Rodriguez left his house and job at Inglenook for four years to serve as liaison to Spanish-speaking farmworkers for the Winegrowers Foundation, which local grapegrowers had established as a counterweight to the growing influence of Cesar Chavez’ United Farm Workers.
In 1975, after acquiring part of the Inglenook property, filmmaker Francis Ford Coppola showed up at Rodriguez’ house and asked him to return to his personal heaven. From then on, whether the property was known as Niebaum-Coppola Estate Winery, Rubicon Estate or Inglenook, Rodriguez remained a fixture for decades, managing the vineyards, leading tours as the winery’s estate historian, and even traveling to Europe.
From teaching students about pruning and budding at Napa Valley College and through the Regional Occupational Program to serving as St. Helena’s school board president in the 1970s, Rodriguez has had enough experiences to fill a book. In fact, James Conaway’s “Napa: An American Eden” includes an extensive profile of Rodriguez.
Yet Rodriguez’ most vivid memories are of his decision to leave Mexico and of the Americans who helped him.
He choked up remembering the journey by rail from Mexico City to the U.S., switching from a cattle car with rough wooden benches to a plush Pullman that gave him the first taste of life in America.
Seventy-seven years later, he still remembers the porter setting down a tray containing an apple, a container of milk, and a sandwich — the first one he’d ever seen in his life. He’s come to see that sandwich as a symbol of his growing awareness of the broader world beyond the one he’d experienced in his hardscrabble childhood.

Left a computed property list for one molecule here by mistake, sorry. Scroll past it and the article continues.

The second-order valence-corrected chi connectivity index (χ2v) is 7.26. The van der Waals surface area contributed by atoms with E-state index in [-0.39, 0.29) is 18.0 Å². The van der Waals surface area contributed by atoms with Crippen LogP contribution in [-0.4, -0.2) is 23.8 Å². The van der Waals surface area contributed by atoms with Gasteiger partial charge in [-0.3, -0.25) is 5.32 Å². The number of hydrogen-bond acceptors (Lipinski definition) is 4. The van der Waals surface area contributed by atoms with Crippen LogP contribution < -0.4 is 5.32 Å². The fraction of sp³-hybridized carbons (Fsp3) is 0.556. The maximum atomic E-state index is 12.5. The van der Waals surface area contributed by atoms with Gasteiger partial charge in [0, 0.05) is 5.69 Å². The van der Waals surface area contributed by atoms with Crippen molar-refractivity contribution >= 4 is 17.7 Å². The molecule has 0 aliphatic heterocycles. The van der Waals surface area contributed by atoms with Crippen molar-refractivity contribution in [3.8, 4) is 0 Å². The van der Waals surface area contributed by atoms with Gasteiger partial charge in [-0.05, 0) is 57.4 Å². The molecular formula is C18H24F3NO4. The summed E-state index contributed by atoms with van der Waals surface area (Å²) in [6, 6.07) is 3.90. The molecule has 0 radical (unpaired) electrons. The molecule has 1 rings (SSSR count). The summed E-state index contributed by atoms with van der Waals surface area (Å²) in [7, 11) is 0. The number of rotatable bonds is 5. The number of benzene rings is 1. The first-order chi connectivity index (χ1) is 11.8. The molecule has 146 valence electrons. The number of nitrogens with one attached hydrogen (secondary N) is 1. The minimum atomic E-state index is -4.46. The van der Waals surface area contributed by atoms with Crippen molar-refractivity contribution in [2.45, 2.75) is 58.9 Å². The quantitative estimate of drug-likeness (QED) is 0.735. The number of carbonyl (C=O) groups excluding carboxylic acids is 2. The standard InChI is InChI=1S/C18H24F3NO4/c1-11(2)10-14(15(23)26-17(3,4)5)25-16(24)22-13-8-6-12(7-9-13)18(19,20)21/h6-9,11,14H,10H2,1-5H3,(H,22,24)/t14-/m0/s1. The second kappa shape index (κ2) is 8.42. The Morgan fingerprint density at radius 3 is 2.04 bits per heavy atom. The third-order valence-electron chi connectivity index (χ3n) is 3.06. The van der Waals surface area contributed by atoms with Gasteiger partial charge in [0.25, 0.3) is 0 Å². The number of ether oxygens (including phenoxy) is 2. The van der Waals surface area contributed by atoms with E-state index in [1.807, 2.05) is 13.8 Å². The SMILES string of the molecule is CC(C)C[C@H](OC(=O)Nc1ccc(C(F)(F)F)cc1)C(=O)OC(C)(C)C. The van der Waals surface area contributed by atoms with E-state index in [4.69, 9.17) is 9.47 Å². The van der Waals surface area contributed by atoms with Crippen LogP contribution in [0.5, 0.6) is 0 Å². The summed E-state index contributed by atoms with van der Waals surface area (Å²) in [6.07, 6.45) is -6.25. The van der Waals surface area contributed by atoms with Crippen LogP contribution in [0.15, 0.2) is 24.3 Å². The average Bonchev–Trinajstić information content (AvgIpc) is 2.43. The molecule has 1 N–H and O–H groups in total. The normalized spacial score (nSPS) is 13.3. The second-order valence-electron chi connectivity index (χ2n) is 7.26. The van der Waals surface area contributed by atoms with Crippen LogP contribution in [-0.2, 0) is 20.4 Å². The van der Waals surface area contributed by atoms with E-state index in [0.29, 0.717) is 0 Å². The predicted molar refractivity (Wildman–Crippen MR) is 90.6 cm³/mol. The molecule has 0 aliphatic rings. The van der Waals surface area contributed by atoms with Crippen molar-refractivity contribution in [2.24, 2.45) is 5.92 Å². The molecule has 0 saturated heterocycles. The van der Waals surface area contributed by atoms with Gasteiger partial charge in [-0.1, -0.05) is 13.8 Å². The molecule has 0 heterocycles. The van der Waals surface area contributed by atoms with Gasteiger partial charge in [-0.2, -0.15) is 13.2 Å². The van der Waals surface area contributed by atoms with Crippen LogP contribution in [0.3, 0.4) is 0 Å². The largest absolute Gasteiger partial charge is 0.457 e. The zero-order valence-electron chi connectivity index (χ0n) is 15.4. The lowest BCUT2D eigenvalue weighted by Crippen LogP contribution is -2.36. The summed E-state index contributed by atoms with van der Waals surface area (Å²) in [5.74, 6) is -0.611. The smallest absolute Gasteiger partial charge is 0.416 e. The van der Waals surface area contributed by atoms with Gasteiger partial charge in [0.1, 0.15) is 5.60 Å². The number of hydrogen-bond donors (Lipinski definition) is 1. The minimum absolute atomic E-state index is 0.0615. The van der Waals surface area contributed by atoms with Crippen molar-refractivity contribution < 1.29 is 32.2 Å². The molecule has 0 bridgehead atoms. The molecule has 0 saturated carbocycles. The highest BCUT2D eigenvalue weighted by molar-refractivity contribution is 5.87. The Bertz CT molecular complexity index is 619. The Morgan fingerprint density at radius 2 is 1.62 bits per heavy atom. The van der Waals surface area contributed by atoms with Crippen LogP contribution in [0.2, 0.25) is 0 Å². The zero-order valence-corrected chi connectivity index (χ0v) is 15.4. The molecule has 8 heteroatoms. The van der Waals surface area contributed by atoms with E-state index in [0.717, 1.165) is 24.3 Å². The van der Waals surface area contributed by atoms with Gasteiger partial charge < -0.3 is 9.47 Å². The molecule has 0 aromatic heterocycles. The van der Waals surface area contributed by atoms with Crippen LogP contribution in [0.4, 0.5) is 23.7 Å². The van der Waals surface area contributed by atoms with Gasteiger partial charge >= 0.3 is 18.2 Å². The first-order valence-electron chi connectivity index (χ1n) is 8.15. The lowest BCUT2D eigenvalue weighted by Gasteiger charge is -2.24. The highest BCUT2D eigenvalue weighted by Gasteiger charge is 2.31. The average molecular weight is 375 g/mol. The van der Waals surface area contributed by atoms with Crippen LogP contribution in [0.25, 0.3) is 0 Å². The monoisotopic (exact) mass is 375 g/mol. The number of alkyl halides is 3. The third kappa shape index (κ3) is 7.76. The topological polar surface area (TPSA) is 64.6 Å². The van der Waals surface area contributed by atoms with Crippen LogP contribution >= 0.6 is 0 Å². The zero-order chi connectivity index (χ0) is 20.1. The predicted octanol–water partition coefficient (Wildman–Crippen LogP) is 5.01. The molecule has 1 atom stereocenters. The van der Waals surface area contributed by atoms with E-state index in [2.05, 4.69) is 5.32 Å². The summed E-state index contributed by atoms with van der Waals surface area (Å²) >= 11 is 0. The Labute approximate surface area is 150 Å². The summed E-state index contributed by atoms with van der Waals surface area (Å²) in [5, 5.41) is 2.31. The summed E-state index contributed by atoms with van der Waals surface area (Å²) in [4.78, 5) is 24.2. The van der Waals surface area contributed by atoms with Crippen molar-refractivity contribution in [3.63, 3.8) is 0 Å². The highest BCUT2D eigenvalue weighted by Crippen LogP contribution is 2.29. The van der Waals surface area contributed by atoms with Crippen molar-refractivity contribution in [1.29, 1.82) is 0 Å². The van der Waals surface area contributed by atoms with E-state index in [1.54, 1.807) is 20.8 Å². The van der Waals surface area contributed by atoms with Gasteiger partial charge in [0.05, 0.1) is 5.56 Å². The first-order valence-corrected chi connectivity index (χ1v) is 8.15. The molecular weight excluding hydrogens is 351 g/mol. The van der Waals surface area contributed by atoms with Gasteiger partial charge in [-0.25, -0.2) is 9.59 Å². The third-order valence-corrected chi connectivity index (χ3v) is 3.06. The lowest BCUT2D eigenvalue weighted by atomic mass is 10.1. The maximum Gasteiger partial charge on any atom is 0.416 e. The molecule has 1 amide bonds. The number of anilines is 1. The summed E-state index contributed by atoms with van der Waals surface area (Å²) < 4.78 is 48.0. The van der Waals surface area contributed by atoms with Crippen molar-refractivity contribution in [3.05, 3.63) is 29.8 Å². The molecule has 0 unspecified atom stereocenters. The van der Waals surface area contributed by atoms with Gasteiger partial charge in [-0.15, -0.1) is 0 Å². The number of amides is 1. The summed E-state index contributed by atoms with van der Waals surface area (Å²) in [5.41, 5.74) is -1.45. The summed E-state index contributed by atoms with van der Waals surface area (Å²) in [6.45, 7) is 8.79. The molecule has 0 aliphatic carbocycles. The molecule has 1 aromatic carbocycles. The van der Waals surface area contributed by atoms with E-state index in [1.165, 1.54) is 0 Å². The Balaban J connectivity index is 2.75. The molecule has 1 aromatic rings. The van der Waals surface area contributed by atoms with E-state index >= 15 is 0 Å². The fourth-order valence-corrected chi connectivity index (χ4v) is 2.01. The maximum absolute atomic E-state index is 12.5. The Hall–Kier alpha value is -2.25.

His fondest memories are of people like Emmolo, Souza and Coppola, who rewarded him for many of the same traits his family sees in him — responsible, hardworking, generous, and eager to learn, to list a few ticked off by his daughter, Esther Butler.
A voracious reader who likes to teach his family new words he found in the dictionary, Rodriguez can talk cogently about the lingering remnants of discrimination in America and how ethnic minorities internalize the demeaning attitudes with which they are treated.
“When I came to this country I was treated like any basura — garbage,” he said. “But I never paid any attention because I couldn’t understand the meaning of those words.”
Yet Rodriguez loves America wholeheartedly, and he rejects the disparaging stereotypes about “gringos” that were common in Mexico during his upbringing. Once he came to America, he learned that “gringos” was an oversimplified catch-all for an array of nationalities and cultures, from French to English to German.
“Let me tell you, I love the gringos,” he said. “This part of the country, Rutherford and St. Helena, have been heaven to me. America is a beautiful country for the simple fact that it has admitted so many different races and given them opportunities.”
Rodriguez reiterated his personal philosophy of respect and humility.
“It’s very difficult to learn to do that because you will always carry some resentment you can’t forget,” he said. “But life will reward you for your behavior. That’s the way it is.”
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You can reach Jesse Duarte at 967-6803 or firstname.lastname@example.org.